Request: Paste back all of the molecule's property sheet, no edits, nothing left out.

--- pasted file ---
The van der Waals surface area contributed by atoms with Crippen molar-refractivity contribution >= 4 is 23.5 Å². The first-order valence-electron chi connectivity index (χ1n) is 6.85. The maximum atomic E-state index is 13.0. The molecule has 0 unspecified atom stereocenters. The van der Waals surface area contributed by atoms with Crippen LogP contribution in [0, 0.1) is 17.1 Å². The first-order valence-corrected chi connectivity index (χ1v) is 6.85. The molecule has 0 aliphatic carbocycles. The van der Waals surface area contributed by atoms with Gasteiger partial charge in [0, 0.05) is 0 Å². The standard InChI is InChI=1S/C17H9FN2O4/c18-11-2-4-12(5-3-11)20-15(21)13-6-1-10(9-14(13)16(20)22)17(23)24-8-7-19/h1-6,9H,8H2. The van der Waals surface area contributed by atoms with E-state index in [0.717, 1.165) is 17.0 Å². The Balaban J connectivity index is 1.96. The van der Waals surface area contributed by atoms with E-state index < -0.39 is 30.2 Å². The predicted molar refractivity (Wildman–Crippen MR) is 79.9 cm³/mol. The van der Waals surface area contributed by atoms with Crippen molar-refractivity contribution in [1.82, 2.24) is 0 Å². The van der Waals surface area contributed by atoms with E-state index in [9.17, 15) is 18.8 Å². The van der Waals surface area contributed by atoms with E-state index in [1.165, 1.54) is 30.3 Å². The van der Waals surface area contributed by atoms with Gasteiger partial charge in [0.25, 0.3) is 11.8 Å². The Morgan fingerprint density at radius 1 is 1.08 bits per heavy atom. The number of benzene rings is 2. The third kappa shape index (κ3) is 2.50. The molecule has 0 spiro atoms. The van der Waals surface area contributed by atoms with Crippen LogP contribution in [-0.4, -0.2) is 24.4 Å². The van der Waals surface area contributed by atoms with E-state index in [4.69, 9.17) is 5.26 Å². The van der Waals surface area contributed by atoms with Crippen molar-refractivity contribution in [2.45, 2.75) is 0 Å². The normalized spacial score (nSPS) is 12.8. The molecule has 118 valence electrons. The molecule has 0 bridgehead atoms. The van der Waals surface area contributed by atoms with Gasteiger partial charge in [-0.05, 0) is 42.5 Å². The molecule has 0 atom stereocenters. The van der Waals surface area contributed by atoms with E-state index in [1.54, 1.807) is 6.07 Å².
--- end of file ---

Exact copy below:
The van der Waals surface area contributed by atoms with Crippen molar-refractivity contribution >= 4 is 23.5 Å². The first-order valence-electron chi connectivity index (χ1n) is 6.85. The maximum atomic E-state index is 13.0. The molecule has 0 unspecified atom stereocenters. The van der Waals surface area contributed by atoms with Crippen LogP contribution in [0, 0.1) is 17.1 Å². The first-order valence-corrected chi connectivity index (χ1v) is 6.85. The molecule has 0 aliphatic carbocycles. The van der Waals surface area contributed by atoms with Gasteiger partial charge in [0, 0.05) is 0 Å². The standard InChI is InChI=1S/C17H9FN2O4/c18-11-2-4-12(5-3-11)20-15(21)13-6-1-10(9-14(13)16(20)22)17(23)24-8-7-19/h1-6,9H,8H2. The van der Waals surface area contributed by atoms with E-state index in [0.717, 1.165) is 17.0 Å². The Balaban J connectivity index is 1.96. The van der Waals surface area contributed by atoms with E-state index < -0.39 is 30.2 Å². The predicted molar refractivity (Wildman–Crippen MR) is 79.9 cm³/mol. The van der Waals surface area contributed by atoms with Crippen molar-refractivity contribution in [1.82, 2.24) is 0 Å². The van der Waals surface area contributed by atoms with E-state index in [9.17, 15) is 18.8 Å². The van der Waals surface area contributed by atoms with E-state index in [1.165, 1.54) is 30.3 Å². The van der Waals surface area contributed by atoms with Gasteiger partial charge in [0.25, 0.3) is 11.8 Å². The Morgan fingerprint density at radius 1 is 1.08 bits per heavy atom. The number of benzene rings is 2. The third kappa shape index (κ3) is 2.50. The molecule has 0 spiro atoms. The van der Waals surface area contributed by atoms with Crippen LogP contribution in [-0.4, -0.2) is 24.4 Å². The van der Waals surface area contributed by atoms with E-state index in [4.69, 9.17) is 5.26 Å². The van der Waals surface area contributed by atoms with Crippen molar-refractivity contribution in [2.45, 2.75) is 0 Å². The normalized spacial score (nSPS) is 12.8. The molecule has 118 valence electrons. The molecule has 0 bridgehead atoms. The van der Waals surface area contributed by atoms with Gasteiger partial charge in [-0.05, 0) is 42.5 Å². The molecule has 0 atom stereocenters. The van der Waals surface area contributed by atoms with E-state index in [1.54, 1.807) is 6.07 Å².